New Delhi: Is the Narendra Modi-led NDA government seriously mulling to introduce direct benefit transfer (DBT) to farmers of the country, replacing the muddled system of minimum support price (MSP)? According to MyNation’s sources, the move is being rigorously debated in the highest quarters of the government and the Bharatiya Janata Party (BJP).

The economic merits of the new system apart, the recent losses in three major states — the party lost hold of three major states of Rajasthan, Madhya Pradesh and Chhattisgarh in the just bygone Assembly polls — have made the party, as well as the government, take a long and hard look at the possibility that its initiative to hike the MSP might not have appealed to the farming communities of the country. A serious churn is, therefore, afoot.

According to highly-placed sources in the party, while several suggestions have come from economists in favour of replacing the old MSP with the new DBT, the government was still in the process of gauging its merits and demerits amid several other suggestions for alleviating the financial pressure on the farmers.

Union minister Ramnath Athavale on Tuesday had dropped ample hints at the thinking that has been going on inside the power corridors of the Modi government. He had told reporters in Sangli district’s Islampur in Maharashtra that the Rs 15 lakh promised by the Modi government on the eve of coming to power in 2014, in lieu of the retrieval of the black money stashed outside the country, would come but “slowly” and not at once. He said that RBI has been asked for money, but it had refused to lend that money so far to the government. He had also cited technical difficulties in the process.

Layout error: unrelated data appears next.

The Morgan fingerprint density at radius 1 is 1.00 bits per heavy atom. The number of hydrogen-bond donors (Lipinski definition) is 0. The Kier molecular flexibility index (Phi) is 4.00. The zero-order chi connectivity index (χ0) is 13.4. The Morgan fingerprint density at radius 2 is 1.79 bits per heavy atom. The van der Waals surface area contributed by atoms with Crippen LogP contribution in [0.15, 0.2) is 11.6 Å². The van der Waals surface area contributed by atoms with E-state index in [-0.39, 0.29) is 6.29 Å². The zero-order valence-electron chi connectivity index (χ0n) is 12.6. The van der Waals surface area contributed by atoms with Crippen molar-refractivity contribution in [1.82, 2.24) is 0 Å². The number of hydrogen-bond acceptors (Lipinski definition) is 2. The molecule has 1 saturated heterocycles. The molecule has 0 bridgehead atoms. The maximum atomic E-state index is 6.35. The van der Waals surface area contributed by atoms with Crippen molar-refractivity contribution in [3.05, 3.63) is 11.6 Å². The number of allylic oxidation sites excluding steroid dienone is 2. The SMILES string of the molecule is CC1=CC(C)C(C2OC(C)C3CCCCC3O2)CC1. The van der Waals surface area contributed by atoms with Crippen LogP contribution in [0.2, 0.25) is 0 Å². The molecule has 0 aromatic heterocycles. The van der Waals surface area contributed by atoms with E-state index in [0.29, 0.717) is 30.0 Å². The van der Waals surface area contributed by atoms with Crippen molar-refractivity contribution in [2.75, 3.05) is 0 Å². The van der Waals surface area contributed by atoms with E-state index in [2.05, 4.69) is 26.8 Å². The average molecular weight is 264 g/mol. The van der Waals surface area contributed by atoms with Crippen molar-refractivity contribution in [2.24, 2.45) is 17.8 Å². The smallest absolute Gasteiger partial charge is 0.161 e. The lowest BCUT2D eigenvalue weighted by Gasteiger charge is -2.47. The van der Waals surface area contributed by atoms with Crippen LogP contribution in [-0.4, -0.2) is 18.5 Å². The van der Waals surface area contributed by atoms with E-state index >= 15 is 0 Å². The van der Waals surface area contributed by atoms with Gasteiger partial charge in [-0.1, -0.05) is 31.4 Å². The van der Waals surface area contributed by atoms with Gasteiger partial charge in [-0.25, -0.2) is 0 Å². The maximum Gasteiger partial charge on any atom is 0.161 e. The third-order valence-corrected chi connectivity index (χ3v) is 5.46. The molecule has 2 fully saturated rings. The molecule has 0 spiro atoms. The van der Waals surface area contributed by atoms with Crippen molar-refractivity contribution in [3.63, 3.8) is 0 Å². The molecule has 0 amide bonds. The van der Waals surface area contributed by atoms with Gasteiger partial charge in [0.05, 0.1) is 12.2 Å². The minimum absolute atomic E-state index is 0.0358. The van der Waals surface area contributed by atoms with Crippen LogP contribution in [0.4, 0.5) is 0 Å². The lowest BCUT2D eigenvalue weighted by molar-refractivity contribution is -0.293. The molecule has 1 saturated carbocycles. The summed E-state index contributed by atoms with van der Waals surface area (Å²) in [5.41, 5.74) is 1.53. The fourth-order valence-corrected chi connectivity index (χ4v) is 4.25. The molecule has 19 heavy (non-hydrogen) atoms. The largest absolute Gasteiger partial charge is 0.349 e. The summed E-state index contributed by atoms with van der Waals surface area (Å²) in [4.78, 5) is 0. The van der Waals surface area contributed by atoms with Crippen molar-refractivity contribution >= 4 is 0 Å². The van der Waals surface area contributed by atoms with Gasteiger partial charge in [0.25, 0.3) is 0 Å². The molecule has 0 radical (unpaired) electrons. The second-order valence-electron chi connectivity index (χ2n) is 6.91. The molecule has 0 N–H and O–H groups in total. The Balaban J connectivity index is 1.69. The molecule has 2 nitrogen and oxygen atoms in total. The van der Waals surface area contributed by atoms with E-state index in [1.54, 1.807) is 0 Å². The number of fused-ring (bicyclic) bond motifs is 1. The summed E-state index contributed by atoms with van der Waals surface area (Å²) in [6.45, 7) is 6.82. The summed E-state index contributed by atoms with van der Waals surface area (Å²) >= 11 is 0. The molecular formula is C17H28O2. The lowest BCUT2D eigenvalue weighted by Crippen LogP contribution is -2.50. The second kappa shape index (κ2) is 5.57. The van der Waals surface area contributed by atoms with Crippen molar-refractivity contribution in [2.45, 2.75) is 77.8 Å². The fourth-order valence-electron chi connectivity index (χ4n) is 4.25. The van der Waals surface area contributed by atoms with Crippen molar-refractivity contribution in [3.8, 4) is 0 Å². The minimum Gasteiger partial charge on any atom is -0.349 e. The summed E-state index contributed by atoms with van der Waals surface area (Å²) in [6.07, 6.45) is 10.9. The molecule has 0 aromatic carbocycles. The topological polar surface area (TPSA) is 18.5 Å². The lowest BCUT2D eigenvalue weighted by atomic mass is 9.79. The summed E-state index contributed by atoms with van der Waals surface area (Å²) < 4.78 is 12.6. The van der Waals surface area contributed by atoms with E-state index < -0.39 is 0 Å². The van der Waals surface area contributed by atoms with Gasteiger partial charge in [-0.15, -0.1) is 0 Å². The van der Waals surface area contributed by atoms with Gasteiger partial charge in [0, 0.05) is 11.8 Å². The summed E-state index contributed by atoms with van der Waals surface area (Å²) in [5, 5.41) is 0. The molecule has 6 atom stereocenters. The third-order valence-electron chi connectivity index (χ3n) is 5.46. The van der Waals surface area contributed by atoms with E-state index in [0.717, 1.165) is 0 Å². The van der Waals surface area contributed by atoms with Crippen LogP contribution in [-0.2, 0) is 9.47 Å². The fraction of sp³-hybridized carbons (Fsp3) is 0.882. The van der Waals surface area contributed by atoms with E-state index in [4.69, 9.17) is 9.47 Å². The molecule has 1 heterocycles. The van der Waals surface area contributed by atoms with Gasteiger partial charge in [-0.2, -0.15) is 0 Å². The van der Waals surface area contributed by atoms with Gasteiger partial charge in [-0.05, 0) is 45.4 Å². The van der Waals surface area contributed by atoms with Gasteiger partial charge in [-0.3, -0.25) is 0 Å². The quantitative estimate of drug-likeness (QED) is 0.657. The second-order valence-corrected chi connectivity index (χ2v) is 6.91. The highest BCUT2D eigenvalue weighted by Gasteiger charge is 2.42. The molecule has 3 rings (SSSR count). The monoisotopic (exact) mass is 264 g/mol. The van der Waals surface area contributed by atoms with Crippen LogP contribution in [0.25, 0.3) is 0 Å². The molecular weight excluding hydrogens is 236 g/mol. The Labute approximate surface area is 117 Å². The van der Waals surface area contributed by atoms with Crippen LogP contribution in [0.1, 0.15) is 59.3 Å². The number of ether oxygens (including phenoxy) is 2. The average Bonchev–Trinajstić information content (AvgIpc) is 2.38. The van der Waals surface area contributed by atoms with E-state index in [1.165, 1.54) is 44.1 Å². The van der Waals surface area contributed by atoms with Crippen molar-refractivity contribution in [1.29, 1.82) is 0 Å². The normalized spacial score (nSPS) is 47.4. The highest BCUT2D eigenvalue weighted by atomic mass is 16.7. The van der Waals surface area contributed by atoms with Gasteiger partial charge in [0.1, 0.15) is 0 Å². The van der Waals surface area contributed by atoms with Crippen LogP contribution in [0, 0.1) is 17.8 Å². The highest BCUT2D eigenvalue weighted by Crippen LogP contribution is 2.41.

Meanwhile, sources in the BJP told MyNation that the Kisan Morcha had also been consulted in the matter. “The Kisan Morcha has been told, among other relevant verticals of the party, to work out a formula for implementing the DBT scheme before elections next year. The basic idea has been derived from Telangana,” a functionary of the morcha told MyNation on the condition of anonymity.

Sources also said that while the idea of blanket loan waiver had been aired within the party, it was not found in accordance with the economic vision of the organisation. 

In Telangana, chief minister K Chandrasekhar Rao has already launched an investment support scheme called ‘Rythu Bandhu’ under which farmers get Rs 8,000 per acre per year, Rs 4,000 before each of the two cropping season, to cover costs of investments such as seeds and fertilisers. This is transferred directly to the bank accounts of the farmers. The move has not just eliminated the political manipulation of MSP, but the directness of it helps the farmers get freedom from sowing just procurement crops.

Meanwhile, the Niti Aayog too has been wary of MSP. According to the planning body, MSP had introduced distortions in the cropping pattern, resulting in an excessive concentration on the cultivation of wheat, rice and sugarcane in the procurement states at the expense of other grains and pulses, and oilseed.

The MSP had also resulted in the overuse of water resources, soil degradation and deterioration in water quality in certain states, most notably in the north-western states. Instead, the Aayog had posited a system of ‘Price Deficiency Payment’.